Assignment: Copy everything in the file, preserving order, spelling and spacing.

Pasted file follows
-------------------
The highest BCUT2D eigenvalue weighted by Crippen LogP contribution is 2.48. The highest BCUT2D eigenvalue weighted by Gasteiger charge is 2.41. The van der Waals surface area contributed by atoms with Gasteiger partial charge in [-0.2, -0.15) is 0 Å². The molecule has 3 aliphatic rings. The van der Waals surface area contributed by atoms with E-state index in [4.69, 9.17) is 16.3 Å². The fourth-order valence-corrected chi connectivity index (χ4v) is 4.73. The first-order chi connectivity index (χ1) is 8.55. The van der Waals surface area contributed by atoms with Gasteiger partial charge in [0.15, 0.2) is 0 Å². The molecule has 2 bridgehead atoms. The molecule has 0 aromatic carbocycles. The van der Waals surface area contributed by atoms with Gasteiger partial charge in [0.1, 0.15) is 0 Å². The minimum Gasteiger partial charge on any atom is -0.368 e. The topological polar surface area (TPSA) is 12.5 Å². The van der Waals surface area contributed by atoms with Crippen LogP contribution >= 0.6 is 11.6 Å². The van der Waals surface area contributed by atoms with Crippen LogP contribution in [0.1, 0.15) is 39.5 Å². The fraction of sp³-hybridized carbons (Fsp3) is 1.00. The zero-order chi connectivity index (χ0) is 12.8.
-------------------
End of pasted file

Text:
The highest BCUT2D eigenvalue weighted by Crippen LogP contribution is 2.48. The highest BCUT2D eigenvalue weighted by Gasteiger charge is 2.41. The van der Waals surface area contributed by atoms with Gasteiger partial charge in [-0.2, -0.15) is 0 Å². The molecule has 3 aliphatic rings. The van der Waals surface area contributed by atoms with E-state index in [4.69, 9.17) is 16.3 Å². The fourth-order valence-corrected chi connectivity index (χ4v) is 4.73. The first-order chi connectivity index (χ1) is 8.55. The van der Waals surface area contributed by atoms with Gasteiger partial charge in [0.15, 0.2) is 0 Å². The molecule has 2 bridgehead atoms. The molecule has 0 aromatic carbocycles. The van der Waals surface area contributed by atoms with Gasteiger partial charge in [0.1, 0.15) is 0 Å². The minimum Gasteiger partial charge on any atom is -0.368 e. The topological polar surface area (TPSA) is 12.5 Å². The van der Waals surface area contributed by atoms with Crippen LogP contribution >= 0.6 is 11.6 Å². The van der Waals surface area contributed by atoms with Crippen LogP contribution in [0.1, 0.15) is 39.5 Å². The fraction of sp³-hybridized carbons (Fsp3) is 1.00. The zero-order chi connectivity index (χ0) is 12.8.